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Jirni #5 Still Judging the Book by Its Cover

Jirni 5 Pantalena cover with a super short skirt
With issue #5, Jirni Vol. 1 ends as it began, as a book that I would like to love but end up arguing with as much as reading. It’s still as unapologetic ally, unabashedly, and unalterably pulp as ever, and Ara’s costume is, if anything scantier than it was when the volume began.

In the last issue, Ara found herself dealing with a treacherous thief. Here, she finishes dealing with him and moves on to the important matter: finding her mother. Unfortunately, Luna has already been re-enslaved and Torinthal is a capable and experienced villain more than ready to clear former allies out of the way and to send both his captive djiin out to battle Ara.

There is a lot I like about Ara as she goes on her quest: She is determined, she can be ruthless when she needs to be, and she doesn’t waste time dithering or regretting past choices: She sees what is needed and does it. She’s also a capable fighter, a loyal daughter, and someone capable of taking time from her own quest to help others in need. She’s every bit as powerful as John Carter battling his way across Barsoom, a determined warrior with unexpected skills, though I must admit I miss Carter’s ability to find allies in unexpected places. Ara’s pretty much a loner, having left Nyalese behind with her kin as soon as possible, and the thief turned out to be a non-starter.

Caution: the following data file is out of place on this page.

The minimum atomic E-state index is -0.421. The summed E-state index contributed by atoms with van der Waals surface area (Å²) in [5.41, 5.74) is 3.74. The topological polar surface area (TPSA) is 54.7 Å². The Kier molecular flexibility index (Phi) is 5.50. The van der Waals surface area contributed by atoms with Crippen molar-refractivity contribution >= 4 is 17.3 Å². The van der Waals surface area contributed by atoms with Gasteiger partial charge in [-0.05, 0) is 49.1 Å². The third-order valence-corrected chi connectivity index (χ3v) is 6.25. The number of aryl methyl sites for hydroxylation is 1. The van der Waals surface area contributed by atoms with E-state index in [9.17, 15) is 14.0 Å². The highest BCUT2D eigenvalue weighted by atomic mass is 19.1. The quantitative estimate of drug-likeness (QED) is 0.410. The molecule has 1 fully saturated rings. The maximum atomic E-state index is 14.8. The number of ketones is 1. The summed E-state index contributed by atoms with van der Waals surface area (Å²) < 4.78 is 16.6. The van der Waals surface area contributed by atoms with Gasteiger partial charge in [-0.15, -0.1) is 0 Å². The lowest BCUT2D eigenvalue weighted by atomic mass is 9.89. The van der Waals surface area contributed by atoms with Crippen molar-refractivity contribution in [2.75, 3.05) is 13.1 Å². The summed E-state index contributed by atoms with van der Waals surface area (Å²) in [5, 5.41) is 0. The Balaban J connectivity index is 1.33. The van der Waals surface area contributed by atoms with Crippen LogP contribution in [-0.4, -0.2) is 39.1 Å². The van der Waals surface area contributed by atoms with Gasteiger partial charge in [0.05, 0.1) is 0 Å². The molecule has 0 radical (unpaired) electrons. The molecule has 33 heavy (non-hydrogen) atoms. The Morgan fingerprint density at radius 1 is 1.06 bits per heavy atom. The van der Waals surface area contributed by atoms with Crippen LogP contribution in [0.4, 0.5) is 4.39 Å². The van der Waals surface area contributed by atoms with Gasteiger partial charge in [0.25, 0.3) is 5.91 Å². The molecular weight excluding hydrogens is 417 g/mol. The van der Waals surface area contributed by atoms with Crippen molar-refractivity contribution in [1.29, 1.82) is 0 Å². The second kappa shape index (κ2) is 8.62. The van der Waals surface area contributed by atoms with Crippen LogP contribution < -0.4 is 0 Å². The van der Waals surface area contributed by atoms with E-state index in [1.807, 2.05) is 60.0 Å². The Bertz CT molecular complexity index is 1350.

The coloring remains one of the primary attractions to the volume. Hartman and Smith’s work continues to enhance the sense of far-away places. Also, there is a fantastic map at the end there that is almost enough to sell the volume on its own, and I like Reed’s lettering more with each issue.

On the other hand, there is Ara’s costume-skirt-thong-thing, which is, I think even shorter than back when I was complaining about it in the first issue. Take a look at that cover up there and let me know. As with issue #1, the angles and image focuses throughout the book continue to emphasize not Ara’s fighting ability but the fact that her breasts are so big she ought to fall flat every time she tries one of those acrobatic leaps. And, don’t get me started on the weirdness of a romance between an enslaved djiin (Ara’s mother) and the man she watched grow up from babyhood. No, really. Don’t. If I get started on the power dynamics there I won’t stop.

Overall, Jirni #5 pretty much lives up, and down, to all of the promises made in Jirni #1. If you liked #1, I see no reason for you not to enjoy #5. If you think Ara should have stopped for a wardrobe change before setting out on her quest, you’re going to be left wondering why she didn’t pick up a pair of pants and some boots while exploring the palace maze in search of her mother.

What do you think of Ara’s Jirni? Love it? Hate it? Want more? Ready to call it a day?

Who’s Who
Story: J. T. Krul ¬
Art: Paolo Pantalena
Colors: Brett Smith & Wes Hartman
Letters: Josh Reed

Links of interest
My reviews of Jirni #1 and Jirni #2.
Victoria Irwin’s review of Jirni #3
Katrina Keller’s review of Jirni #4


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